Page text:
—Sabine Hossenfelder, Back Reaction blog

“Gleiser’s exploration provides a thorough primer to the perplexing questions 20th-century physics raised about our comprehension of reality. This scientific education is interwoven with history and philosophy, providing a balanced and often enlightening perspective on the bounds of science. Highly recommended to those interested in theoretical physics and philosophy of science.”
Library Journal

Kirkus Reviews
2014-04-22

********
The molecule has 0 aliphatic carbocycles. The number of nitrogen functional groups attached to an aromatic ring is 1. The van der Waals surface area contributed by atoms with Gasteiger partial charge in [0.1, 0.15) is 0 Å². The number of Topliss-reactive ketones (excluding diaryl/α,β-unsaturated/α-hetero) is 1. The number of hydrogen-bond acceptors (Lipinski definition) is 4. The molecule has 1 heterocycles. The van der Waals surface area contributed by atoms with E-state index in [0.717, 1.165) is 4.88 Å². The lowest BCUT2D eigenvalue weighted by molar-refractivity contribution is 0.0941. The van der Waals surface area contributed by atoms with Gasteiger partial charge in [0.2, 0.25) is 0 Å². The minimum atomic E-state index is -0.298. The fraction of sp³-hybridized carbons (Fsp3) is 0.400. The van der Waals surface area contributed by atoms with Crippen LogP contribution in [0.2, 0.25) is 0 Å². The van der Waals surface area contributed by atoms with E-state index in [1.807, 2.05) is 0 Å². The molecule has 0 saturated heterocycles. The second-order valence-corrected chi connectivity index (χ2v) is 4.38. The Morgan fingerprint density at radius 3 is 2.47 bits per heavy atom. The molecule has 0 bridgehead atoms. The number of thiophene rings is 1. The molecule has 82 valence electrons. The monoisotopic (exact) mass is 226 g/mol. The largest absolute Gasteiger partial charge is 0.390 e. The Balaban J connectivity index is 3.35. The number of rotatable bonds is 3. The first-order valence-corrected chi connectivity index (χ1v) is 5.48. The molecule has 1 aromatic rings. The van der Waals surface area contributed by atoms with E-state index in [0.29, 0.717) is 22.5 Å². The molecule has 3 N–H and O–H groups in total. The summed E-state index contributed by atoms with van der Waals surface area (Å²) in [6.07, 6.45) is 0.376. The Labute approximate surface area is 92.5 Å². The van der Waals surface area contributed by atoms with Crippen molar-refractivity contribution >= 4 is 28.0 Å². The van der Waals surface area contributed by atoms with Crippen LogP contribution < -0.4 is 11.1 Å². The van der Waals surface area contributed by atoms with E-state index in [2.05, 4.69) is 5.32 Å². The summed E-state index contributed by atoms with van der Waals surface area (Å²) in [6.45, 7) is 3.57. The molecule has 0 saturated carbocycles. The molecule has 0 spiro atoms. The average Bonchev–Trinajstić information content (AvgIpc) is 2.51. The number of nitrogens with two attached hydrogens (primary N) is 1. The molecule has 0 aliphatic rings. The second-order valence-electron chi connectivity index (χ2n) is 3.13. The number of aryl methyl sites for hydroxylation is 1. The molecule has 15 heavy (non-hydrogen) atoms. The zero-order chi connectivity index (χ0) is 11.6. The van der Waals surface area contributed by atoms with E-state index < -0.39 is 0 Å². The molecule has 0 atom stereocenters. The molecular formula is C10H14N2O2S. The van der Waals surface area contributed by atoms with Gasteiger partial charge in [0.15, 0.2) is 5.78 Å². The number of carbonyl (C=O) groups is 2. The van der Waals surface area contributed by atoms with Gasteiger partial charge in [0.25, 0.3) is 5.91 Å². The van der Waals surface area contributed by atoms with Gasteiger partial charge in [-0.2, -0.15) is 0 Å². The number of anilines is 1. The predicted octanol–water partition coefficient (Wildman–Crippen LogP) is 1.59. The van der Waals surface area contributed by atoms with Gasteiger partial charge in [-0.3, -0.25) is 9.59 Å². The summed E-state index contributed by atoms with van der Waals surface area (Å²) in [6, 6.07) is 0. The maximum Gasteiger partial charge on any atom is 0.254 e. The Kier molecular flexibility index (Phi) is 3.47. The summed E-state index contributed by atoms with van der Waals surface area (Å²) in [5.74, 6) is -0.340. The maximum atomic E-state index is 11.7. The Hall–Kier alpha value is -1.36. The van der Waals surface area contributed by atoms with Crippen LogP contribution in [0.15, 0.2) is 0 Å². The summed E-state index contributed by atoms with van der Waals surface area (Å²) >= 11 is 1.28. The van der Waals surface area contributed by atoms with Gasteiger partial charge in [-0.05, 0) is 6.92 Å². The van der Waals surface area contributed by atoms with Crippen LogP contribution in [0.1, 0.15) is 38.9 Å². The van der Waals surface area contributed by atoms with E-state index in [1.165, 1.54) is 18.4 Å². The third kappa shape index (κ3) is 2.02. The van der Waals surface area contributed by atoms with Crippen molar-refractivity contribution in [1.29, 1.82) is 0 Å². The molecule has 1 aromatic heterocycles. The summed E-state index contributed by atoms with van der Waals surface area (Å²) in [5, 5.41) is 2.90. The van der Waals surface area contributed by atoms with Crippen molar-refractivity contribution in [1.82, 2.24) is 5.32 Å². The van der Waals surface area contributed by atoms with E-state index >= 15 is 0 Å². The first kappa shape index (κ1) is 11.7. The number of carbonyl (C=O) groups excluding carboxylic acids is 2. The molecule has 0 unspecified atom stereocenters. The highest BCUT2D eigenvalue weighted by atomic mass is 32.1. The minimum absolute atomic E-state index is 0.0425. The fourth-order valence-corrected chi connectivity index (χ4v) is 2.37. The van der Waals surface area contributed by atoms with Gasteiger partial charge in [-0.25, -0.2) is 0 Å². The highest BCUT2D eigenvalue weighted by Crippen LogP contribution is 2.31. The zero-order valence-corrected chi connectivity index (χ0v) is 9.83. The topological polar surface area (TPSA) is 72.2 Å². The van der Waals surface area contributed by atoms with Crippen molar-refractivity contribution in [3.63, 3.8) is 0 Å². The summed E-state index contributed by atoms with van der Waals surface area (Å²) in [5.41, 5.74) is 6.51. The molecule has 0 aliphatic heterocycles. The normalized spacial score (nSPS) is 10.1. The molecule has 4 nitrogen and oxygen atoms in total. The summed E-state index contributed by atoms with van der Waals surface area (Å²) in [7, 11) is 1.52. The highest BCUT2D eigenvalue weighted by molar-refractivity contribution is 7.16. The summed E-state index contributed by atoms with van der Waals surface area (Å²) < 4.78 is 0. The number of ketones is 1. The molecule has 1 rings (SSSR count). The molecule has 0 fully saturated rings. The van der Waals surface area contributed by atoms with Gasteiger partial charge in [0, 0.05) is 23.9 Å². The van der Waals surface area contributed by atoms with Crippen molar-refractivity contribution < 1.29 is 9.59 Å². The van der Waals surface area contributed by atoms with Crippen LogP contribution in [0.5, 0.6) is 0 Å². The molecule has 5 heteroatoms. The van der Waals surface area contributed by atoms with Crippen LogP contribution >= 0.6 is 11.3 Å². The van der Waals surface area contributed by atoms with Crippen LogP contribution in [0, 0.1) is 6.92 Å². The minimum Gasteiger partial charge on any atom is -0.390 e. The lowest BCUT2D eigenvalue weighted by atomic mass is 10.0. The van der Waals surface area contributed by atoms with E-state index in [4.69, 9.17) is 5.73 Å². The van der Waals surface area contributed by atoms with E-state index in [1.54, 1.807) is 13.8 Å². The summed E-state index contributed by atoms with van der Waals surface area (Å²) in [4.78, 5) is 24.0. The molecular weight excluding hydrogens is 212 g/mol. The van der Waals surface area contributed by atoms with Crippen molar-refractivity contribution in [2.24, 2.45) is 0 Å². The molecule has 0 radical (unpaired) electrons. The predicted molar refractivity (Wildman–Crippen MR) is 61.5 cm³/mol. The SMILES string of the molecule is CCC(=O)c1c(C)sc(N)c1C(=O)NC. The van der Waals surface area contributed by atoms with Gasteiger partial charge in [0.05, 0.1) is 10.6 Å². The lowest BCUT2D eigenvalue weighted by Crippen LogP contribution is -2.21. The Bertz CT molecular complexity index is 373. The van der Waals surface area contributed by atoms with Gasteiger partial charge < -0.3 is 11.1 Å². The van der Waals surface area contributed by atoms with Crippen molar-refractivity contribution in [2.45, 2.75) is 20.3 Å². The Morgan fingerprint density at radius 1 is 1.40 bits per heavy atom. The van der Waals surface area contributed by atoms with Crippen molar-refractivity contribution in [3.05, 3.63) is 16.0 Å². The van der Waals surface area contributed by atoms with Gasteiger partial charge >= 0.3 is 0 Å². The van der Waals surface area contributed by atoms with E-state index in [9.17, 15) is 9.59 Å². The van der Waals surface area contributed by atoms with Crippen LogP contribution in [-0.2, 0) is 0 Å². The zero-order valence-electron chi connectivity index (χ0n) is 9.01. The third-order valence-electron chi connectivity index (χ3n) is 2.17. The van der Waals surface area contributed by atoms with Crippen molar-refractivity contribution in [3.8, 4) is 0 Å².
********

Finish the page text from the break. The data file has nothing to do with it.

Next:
Gleiser (Natural Philosophy, Physics and Astronomy/Dartmouth Coll.; A Tear at the Edge of Creation: A Radical New Vision for Life in an Imperfect Universe, 2010, etc.) seeks an answer to the question, "Can we make sense of the world without belief?"The author suggests that even scientific giants like Newton and Einstein depended on "intuition and personal prejudice" to extend their knowledge, knowing full well the limitations of their theories. Scientific knowledge has advanced since their groundbreaking discoveries, but so, too, has our understanding of its inherent limitations. Gleiser contends that although we can extend our understanding of how the universe works, our efforts to penetrate reality will always include an element of unsubstantiated belief. The author traces the history of science, including Aristotle's Earth-centered model of the heavens, which was upended by Copernicus and his successors. This led to the achievements of classical physicists such as Newton and James Maxwell in understanding gravity and electromagnetism and culminated with Einstein's Theory of Relativity. Then, Gleiser tackles current cosmological theories—e.g., the Big Bang, the expanding universe and the possibilities that it is only one of infinitely many other universes. For readers unfamiliar with the material, this will be a lot to comprehend, even though the author uses descriptive metaphors to make it more accessible. Gleiser also examines the anomalies of quantum physics, such as the odd behaviors of electrons or photons that appear to be particles in some experiments and waves in others, and he gives examples of electrons that appear to communicate instantaneously, a step back to Newton that Einstein criticized "as spooky action at-a-distance." Gleiser ends with an examination of information theory.Readers may find this to be an overly ambitious attempt to provide a historical perspective to the scientific enterprise that is more confusing than illuminating.